On January 22, 1987, government troops shot down 13 protesting farmers — an event remembered as the Mendiola Massacre or Black Thursday.
To this day, annual commemorations are held in Manila to mark the event, and the families and survivors of the tragedy are yet to receive and justice or redress.
A peasant group called the Kilusang Magbubukid ng Pilipinas (Peasants’ Movement of the Philippines) was marching on the Malacañang demanding land reform when the massacre unfolded on Mendiola bridge, Manila.
In the opening days of 1987, the administration of Cory Aquino had been in power for less than a year after the toppling of Ferdinand Marcos.
Mendiola Massacre unfolds
On January 15, 1987, members of the farmers group, led by Jaime Tadeo, had occupied the Ministry of Agrarian Reform in Diliman, Quezon City. On January 20, the farmers were assured that their concerns, particularly relating to free land distribution, would be raised at the following day’s cabinet meeting at the Malacañang.
However, the day passed without any sign of progress, so on January 22 the farmers decided to march to the Malacañang to air their demands directly rather than continue negotiating with agrarian reform minister Heherson Alvarez.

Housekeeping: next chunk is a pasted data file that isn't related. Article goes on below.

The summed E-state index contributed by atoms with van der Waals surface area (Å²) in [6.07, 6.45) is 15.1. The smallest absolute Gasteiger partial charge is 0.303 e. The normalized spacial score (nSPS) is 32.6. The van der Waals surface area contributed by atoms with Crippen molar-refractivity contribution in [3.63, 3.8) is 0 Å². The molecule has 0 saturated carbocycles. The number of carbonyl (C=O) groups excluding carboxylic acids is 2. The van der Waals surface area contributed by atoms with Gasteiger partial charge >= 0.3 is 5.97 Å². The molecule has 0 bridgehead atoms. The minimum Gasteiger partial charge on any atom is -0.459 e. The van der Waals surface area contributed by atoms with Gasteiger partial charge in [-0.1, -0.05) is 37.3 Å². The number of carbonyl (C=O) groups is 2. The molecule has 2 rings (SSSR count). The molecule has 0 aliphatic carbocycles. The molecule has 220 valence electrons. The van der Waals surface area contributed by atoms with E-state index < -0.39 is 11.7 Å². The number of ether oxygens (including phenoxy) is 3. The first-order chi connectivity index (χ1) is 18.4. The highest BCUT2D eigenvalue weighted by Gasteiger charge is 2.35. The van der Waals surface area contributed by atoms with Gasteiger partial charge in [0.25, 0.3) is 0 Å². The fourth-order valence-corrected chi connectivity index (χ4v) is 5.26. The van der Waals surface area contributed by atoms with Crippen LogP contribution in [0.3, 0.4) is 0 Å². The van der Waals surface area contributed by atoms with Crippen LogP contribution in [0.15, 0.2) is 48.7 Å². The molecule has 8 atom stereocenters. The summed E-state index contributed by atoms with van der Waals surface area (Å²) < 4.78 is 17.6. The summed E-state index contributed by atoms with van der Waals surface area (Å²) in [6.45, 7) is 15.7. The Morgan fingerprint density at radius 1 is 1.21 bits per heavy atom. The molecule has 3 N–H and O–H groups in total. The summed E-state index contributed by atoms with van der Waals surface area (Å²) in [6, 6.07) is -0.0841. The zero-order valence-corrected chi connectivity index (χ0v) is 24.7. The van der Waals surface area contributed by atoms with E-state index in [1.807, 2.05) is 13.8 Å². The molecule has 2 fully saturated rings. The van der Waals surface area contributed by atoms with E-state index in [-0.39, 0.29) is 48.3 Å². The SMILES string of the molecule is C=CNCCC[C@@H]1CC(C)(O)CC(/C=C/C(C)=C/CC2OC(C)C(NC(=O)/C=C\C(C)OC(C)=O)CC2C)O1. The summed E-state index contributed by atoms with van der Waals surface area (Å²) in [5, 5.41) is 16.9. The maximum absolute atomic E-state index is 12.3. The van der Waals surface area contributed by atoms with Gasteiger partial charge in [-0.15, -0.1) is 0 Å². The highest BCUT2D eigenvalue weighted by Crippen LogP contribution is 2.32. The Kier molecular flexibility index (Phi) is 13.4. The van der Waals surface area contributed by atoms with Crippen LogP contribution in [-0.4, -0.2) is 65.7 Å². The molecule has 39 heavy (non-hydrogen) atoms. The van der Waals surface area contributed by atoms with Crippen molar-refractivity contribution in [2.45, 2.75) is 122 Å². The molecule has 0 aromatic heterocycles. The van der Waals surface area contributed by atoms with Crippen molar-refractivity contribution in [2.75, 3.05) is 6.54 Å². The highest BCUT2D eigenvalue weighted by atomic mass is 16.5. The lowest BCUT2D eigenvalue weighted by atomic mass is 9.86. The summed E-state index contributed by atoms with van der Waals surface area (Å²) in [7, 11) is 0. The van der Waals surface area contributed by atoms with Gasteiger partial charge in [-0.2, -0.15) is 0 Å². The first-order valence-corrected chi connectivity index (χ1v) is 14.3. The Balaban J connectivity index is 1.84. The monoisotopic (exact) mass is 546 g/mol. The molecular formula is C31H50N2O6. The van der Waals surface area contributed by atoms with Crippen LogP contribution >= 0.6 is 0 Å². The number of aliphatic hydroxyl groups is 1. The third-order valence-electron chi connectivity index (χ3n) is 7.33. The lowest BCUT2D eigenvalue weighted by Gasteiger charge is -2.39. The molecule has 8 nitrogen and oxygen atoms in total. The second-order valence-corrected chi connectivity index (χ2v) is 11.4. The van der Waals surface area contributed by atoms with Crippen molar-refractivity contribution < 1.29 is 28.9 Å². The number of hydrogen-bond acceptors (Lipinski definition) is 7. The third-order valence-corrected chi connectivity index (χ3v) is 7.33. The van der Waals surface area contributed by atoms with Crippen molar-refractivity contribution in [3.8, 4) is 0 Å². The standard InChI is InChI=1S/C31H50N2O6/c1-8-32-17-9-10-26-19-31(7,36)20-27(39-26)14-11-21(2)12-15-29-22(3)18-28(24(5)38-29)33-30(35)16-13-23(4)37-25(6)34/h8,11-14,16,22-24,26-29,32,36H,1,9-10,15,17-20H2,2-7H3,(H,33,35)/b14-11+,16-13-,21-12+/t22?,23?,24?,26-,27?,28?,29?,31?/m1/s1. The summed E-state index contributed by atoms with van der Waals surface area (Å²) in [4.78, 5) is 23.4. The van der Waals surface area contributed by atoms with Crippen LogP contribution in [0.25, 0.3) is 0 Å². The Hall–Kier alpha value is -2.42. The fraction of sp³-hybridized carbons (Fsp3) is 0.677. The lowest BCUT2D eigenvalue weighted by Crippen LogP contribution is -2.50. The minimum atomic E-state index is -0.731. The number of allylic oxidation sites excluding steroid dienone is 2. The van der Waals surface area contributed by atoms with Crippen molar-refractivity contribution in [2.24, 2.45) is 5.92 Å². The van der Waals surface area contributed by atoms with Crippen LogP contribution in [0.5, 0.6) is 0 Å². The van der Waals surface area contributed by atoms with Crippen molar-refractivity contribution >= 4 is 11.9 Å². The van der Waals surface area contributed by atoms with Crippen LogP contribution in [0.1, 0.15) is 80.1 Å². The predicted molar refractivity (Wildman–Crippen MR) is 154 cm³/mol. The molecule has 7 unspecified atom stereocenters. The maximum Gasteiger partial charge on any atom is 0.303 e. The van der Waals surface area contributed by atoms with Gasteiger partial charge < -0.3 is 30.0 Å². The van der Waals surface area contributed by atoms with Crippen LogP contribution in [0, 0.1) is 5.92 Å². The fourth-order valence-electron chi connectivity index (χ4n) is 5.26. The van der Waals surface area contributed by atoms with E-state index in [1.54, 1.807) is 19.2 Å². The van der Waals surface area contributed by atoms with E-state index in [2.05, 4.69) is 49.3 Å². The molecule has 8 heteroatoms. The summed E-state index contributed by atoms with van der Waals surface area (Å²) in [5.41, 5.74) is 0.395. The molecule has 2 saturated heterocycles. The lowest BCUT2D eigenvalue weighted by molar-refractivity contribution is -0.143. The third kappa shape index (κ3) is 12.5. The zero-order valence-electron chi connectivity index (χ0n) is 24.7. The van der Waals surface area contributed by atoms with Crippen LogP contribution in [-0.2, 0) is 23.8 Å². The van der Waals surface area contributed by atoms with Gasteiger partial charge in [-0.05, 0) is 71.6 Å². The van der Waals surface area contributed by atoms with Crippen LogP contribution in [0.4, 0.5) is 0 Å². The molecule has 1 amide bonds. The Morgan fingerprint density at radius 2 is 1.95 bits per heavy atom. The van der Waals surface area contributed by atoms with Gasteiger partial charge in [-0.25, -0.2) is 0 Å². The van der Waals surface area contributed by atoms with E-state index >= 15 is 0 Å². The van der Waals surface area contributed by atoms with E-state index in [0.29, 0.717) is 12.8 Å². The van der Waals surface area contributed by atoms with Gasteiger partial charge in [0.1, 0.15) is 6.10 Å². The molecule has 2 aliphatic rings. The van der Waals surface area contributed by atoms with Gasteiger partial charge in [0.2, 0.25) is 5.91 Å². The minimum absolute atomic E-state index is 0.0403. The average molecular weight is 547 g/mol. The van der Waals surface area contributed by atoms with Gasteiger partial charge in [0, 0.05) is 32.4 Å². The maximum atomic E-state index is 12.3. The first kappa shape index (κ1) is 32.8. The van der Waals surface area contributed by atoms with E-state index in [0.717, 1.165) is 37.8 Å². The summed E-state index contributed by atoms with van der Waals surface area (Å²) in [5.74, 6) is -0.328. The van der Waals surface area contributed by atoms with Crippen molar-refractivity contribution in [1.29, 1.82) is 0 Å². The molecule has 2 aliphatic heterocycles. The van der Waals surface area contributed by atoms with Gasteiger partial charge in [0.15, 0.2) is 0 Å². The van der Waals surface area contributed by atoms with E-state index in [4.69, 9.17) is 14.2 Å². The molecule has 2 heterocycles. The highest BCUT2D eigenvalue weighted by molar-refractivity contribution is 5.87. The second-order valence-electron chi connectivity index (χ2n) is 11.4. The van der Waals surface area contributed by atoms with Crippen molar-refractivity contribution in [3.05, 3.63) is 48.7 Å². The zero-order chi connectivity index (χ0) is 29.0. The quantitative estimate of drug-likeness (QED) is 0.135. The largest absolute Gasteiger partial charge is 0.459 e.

After setting off from the Quezon Memorial Circle, Tadeo’s group was joined by members of other militant organisations, including Kilusang Mayo Uno (May One Movement), Bagong Alyansang Makabayan (New Patriotic Alliance), League of Filipino Students and Kongreso ng Pagkakaisa ng Maralitang Lungsod (Unity Congress of the Urban Poor).
At about lunchtime, the marchers reached Liwasang Bonifacio and paused to hold a brief rally. Meanwhile, anti-riot personnel were massing around the Malacañang, complete with water cannons, fire trucks and “Mobile Dispersal Teams” equipped with tear gas.
The marchers numbered 10,000–15,000 by the time they reached Recto Avenue. Upon arrival, they clashed with the police and other security personnel, and breached their lines.
Gunshots rang out
Suddenly, gunshots rang out and the marchers fled for their lives. In the ensuing chaos, 13 were killed, and dozens injured.
The Citizens Mendiola Commission, set up after the incident, recommended the filing of criminal charges against those responsible. A class suit filed by the families of victims against government officials was dismissed in 1988 by the Manila Regional Trial Court. The Supreme Court upheld this decision in 1993 saying that the government had immunity from suit.
As of today, nobody has ever been arrested or convicted for the killings, while families and survivors continue to fight for justice.
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